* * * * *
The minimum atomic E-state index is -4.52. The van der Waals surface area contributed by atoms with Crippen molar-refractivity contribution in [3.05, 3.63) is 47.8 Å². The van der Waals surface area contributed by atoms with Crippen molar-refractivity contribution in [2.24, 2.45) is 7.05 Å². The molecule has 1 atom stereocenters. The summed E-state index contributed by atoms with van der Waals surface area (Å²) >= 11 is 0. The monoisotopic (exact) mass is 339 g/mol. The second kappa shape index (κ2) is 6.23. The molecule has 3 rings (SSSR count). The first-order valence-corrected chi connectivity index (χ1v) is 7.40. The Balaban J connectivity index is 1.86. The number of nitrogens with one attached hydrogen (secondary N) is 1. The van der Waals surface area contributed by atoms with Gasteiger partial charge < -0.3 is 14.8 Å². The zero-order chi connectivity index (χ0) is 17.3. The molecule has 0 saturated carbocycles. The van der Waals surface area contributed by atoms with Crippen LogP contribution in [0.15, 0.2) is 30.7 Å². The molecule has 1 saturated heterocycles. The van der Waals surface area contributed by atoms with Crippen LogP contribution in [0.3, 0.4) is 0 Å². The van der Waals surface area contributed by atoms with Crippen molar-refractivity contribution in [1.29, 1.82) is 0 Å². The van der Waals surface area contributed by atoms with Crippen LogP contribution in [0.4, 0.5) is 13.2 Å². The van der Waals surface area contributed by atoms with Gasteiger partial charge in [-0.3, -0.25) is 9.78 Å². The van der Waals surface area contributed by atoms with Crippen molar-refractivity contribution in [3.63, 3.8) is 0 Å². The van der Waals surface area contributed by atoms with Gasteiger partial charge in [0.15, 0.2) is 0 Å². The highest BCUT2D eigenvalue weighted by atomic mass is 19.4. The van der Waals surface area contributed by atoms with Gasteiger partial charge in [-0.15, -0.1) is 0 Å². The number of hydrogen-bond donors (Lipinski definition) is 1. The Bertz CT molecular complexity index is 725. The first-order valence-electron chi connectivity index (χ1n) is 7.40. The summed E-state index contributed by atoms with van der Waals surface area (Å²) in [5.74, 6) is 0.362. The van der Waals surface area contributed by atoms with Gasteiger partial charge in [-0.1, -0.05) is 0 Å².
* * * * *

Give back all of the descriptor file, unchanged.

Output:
The minimum atomic E-state index is -4.52. The van der Waals surface area contributed by atoms with Crippen molar-refractivity contribution in [3.05, 3.63) is 47.8 Å². The van der Waals surface area contributed by atoms with Crippen molar-refractivity contribution in [2.24, 2.45) is 7.05 Å². The molecule has 1 atom stereocenters. The summed E-state index contributed by atoms with van der Waals surface area (Å²) >= 11 is 0. The monoisotopic (exact) mass is 339 g/mol. The second kappa shape index (κ2) is 6.23. The molecule has 3 rings (SSSR count). The first-order valence-corrected chi connectivity index (χ1v) is 7.40. The Balaban J connectivity index is 1.86. The number of nitrogens with one attached hydrogen (secondary N) is 1. The van der Waals surface area contributed by atoms with Gasteiger partial charge < -0.3 is 14.8 Å². The zero-order chi connectivity index (χ0) is 17.3. The molecule has 0 saturated carbocycles. The van der Waals surface area contributed by atoms with Crippen LogP contribution in [0.15, 0.2) is 30.7 Å². The molecule has 1 saturated heterocycles. The van der Waals surface area contributed by atoms with Crippen LogP contribution in [0.3, 0.4) is 0 Å². The van der Waals surface area contributed by atoms with Crippen molar-refractivity contribution in [1.29, 1.82) is 0 Å². The van der Waals surface area contributed by atoms with Crippen LogP contribution in [0.4, 0.5) is 13.2 Å². The van der Waals surface area contributed by atoms with Gasteiger partial charge in [-0.3, -0.25) is 9.78 Å². The van der Waals surface area contributed by atoms with Crippen molar-refractivity contribution in [3.63, 3.8) is 0 Å². The van der Waals surface area contributed by atoms with Gasteiger partial charge in [0.15, 0.2) is 0 Å². The highest BCUT2D eigenvalue weighted by atomic mass is 19.4. The van der Waals surface area contributed by atoms with Gasteiger partial charge in [-0.15, -0.1) is 0 Å². The number of hydrogen-bond donors (Lipinski definition) is 1. The Bertz CT molecular complexity index is 725. The first-order valence-electron chi connectivity index (χ1n) is 7.40. The summed E-state index contributed by atoms with van der Waals surface area (Å²) in [5.74, 6) is 0.362. The van der Waals surface area contributed by atoms with Gasteiger partial charge in [-0.1, -0.05) is 0 Å².